McMaster University

McMaster University

Faculty of
Health Sciences

Traditional Chinese and western medicine: Translating education and research into evidence-based cancer care globally

By Suzanne Morrison
Published: September 17, 2009
Raimond Wong and Andrea Baumann
From left: Dr. Raimond Wong, associate professor of oncology and medicine, and Dr. Andrea Baumann, associate vice-president, Faculty of Health Sciences, International Health

McMaster University is exploring the potential of collaborating with Chinese scientists with the goal of advancing the training of traditional Chinese Medicine (TCM) practitioners and integrating this ancient practice into Western medicine — specifically cancer care.

Initial discussions will get underway September 24-25 when McMaster officials meet in day-long workshops at McMaster with representatives from Guangzhou University of Chinese Medicine (GUCM) and Hong Kong Polytechnic University (HKPO), institutions which are world leaders in TCM and information technology. To this new consortium, McMaster brings its expertise in problem-based learning (PBL) and evidence-based medicine and state-of-the-art cancer management strategies.

Dr. Raimond Wong, associate professor of oncology and medicine in McMaster University’s Michael G. DeGroote School of Medicine, and Dr. Andrea Baumann, associate vice-president, Faculty of Health Sciences International Health, will host the knowledge sharing workshop.

Chinese delegates include Professor Chen Zhiqiang, Vice Dean, Medical Institute, Guangzhou University of Chinese Medicine, and Dr. Daniel Man-yuen Sze, associate professor, Department of Health, Technology and Informatics, Hong Kong Polytechnic University.

McMaster representatives from medicine, oncology, nursing and rehabilitation sciences have been invited to the workshop. "Traditional Chinese medicine can play an important role in the maintenance of human health and well-being," said Wong.

"Health professionals, scientists, academics, government and private sectors throughout the world are becoming increasingly interested in studying and developing traditional Chinese medicine and investigating ways that these traditional approaches can be integrated with Western medicine. There is governmental and professional readiness for this kind of approach to cancer care globally," he said.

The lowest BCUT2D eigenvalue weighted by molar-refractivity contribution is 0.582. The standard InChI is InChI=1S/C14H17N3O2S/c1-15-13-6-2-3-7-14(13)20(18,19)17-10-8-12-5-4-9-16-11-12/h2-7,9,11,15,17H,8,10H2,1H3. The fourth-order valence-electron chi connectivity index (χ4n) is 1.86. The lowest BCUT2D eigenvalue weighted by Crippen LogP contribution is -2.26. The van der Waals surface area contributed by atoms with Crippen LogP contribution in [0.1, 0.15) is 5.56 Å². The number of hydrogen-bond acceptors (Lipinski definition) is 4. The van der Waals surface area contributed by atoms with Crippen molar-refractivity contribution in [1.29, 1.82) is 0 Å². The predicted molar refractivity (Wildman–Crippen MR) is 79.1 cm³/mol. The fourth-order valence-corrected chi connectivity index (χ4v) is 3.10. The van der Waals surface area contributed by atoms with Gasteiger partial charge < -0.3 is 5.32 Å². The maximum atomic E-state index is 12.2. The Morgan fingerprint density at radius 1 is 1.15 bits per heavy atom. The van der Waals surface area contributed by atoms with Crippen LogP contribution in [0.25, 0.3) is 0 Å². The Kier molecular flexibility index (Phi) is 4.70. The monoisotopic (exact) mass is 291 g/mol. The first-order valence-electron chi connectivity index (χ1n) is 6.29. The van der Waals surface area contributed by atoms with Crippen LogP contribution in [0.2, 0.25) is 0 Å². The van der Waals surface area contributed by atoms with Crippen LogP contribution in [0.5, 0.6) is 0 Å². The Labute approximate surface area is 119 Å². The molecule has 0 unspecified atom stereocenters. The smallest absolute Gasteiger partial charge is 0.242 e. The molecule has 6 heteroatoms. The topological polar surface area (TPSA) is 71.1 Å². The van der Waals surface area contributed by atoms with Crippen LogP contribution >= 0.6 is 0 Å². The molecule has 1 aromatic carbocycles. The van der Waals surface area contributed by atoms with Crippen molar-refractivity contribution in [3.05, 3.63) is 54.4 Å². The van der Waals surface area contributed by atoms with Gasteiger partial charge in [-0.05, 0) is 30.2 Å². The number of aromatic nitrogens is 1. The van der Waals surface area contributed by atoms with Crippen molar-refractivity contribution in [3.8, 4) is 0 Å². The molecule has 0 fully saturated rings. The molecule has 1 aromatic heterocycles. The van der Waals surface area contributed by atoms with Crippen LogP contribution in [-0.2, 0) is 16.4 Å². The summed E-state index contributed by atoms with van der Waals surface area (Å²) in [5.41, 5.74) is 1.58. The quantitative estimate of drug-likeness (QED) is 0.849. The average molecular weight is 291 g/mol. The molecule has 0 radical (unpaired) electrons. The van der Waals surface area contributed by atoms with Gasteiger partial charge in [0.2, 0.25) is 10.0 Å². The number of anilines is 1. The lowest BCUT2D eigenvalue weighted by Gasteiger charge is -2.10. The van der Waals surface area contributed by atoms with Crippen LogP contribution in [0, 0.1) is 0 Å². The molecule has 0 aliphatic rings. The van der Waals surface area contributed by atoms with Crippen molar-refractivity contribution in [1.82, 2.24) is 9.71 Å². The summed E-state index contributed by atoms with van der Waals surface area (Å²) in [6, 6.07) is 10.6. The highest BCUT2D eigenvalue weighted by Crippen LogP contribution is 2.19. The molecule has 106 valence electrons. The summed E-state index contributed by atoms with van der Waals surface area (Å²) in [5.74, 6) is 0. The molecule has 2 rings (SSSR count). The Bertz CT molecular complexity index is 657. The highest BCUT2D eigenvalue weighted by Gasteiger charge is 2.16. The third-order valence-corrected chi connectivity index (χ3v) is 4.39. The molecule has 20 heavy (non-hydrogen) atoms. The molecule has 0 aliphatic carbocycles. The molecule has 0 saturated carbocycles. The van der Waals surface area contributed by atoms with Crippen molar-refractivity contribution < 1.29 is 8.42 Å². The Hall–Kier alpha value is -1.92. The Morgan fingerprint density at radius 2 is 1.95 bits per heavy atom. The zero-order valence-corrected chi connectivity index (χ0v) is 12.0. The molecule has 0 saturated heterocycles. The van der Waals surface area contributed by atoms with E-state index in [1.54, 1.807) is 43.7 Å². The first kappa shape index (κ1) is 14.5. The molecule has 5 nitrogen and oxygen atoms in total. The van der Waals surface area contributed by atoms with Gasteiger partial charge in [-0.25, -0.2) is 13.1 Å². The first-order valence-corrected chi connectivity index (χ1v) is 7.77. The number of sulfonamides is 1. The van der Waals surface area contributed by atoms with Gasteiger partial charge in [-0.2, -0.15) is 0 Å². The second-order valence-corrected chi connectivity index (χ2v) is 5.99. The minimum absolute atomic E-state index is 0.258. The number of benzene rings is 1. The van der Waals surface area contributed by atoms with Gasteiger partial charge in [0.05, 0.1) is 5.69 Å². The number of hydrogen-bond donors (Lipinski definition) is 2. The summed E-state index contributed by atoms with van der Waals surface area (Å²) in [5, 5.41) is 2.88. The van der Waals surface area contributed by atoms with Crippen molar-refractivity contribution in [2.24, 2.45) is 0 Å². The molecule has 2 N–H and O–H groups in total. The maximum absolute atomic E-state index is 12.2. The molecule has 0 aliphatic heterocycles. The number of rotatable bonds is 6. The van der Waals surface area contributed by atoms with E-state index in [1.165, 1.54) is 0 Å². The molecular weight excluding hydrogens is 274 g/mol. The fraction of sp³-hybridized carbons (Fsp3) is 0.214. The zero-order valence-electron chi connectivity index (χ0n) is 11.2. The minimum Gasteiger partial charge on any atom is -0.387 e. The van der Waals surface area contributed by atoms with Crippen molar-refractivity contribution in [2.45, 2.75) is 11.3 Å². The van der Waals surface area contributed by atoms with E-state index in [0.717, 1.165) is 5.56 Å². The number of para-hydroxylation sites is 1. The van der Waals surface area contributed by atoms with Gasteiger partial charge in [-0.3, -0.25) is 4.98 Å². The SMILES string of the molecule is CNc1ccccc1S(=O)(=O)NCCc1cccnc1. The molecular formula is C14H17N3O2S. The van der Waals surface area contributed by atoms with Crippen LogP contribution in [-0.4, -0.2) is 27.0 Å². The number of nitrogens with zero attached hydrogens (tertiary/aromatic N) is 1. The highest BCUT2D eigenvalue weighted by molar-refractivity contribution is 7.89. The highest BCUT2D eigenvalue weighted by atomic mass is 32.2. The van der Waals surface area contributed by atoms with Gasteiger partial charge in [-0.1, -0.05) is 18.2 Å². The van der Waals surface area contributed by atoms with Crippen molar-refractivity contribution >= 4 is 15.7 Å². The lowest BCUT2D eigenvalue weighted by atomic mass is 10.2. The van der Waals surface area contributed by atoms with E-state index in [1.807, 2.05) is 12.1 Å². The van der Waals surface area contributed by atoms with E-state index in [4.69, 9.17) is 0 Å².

Baumann said people suffer many symptoms as a result of a variety of cancer-related diseases and treatment. "It is important to test and explore all potential therapies that would alleviate suffering," she said. "Traditional Chinese medicine has been in North America for several years now.  These partnerships begin to frame evidence around common practices and give patients and families important alternatives in symptom control."

The knowledge sharing workshop is funded by the International Development Research Centre (IDRC), a federal government corporation which supports partnerships between Canadian researchers and those working in developing countries. Its objective is to develop educational strategies and curriculum to 'modernize' TCM training and to integrate the two fields of medicine; identify the program and resources for related research; and develop innovative strategies to translate education and research into evidence-based cancer care globally.

In advancing integrative TCM anti-cancer research globally, the three institutions will collaborate in screening and authenticating TCM herbs for their anti-cancer care potential and conduct clinical studies on the application of herbs in cancer treatment and acupuncture in cancer management.

McMaster is affiliated with the Juravinski Cancer Centre (JCC), the first Canadian institute to advocate complementary and alternative medicine and TCM research using evidence-based approaches in cancer care. JCC has already established a research link with HKPU through which it is exploring TCM herbal use in cancer treatment.

In 2007, China announced an ambitious 15-year plan to bring TCM in line with modern standards with specific strategies, including conducting clinical research on the safety and efficacy of TCM remedies, encouraging international collaboration, improving manufacturing techniques and bringing the drug regulatory system into line with international guidelines.

In 2006, Ontario regulated TCM, the first new health profession to be regulated in the province since 1991 and the second province in Canada to do so, after British Columbia.

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